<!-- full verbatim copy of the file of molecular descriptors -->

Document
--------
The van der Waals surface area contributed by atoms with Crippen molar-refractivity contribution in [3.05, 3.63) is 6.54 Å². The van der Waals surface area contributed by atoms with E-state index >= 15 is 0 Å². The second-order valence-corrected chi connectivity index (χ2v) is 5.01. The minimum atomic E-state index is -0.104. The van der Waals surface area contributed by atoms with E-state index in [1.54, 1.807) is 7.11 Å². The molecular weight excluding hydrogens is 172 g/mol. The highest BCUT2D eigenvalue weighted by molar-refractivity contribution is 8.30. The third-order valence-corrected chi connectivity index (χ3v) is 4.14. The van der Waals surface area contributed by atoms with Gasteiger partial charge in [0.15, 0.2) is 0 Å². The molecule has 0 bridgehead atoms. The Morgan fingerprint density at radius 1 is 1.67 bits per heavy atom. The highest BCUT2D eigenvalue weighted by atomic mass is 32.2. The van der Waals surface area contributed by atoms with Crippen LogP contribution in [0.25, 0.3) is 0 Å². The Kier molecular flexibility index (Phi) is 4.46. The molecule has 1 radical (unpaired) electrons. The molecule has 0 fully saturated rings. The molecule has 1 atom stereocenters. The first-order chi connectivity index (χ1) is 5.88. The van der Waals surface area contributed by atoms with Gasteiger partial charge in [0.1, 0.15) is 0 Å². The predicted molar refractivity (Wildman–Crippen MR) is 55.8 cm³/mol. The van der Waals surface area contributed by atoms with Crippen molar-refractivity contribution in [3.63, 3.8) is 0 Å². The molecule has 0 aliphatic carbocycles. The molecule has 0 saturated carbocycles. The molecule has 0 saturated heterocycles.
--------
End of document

The van der Waals surface area contributed by atoms with Crippen molar-refractivity contribution in [3.05, 3.63) is 6.54 Å². The van der Waals surface area contributed by atoms with E-state index >= 15 is 0 Å². The second-order valence-corrected chi connectivity index (χ2v) is 5.01. The minimum atomic E-state index is -0.104. The van der Waals surface area contributed by atoms with E-state index in [1.54, 1.807) is 7.11 Å². The molecular weight excluding hydrogens is 172 g/mol. The highest BCUT2D eigenvalue weighted by molar-refractivity contribution is 8.30. The third-order valence-corrected chi connectivity index (χ3v) is 4.14. The van der Waals surface area contributed by atoms with Gasteiger partial charge in [0.15, 0.2) is 0 Å². The molecule has 0 bridgehead atoms. The Morgan fingerprint density at radius 1 is 1.67 bits per heavy atom. The highest BCUT2D eigenvalue weighted by atomic mass is 32.2. The van der Waals surface area contributed by atoms with Crippen LogP contribution in [0.25, 0.3) is 0 Å². The Kier molecular flexibility index (Phi) is 4.46. The molecule has 1 radical (unpaired) electrons. The molecule has 0 fully saturated rings. The molecule has 1 atom stereocenters. The first-order chi connectivity index (χ1) is 5.88. The van der Waals surface area contributed by atoms with Gasteiger partial charge in [0.1, 0.15) is 0 Å². The predicted molar refractivity (Wildman–Crippen MR) is 55.8 cm³/mol. The van der Waals surface area contributed by atoms with Crippen molar-refractivity contribution in [3.63, 3.8) is 0 Å². The molecule has 0 aliphatic carbocycles. The molecule has 0 saturated carbocycles. The molecule has 0 saturated heterocycles.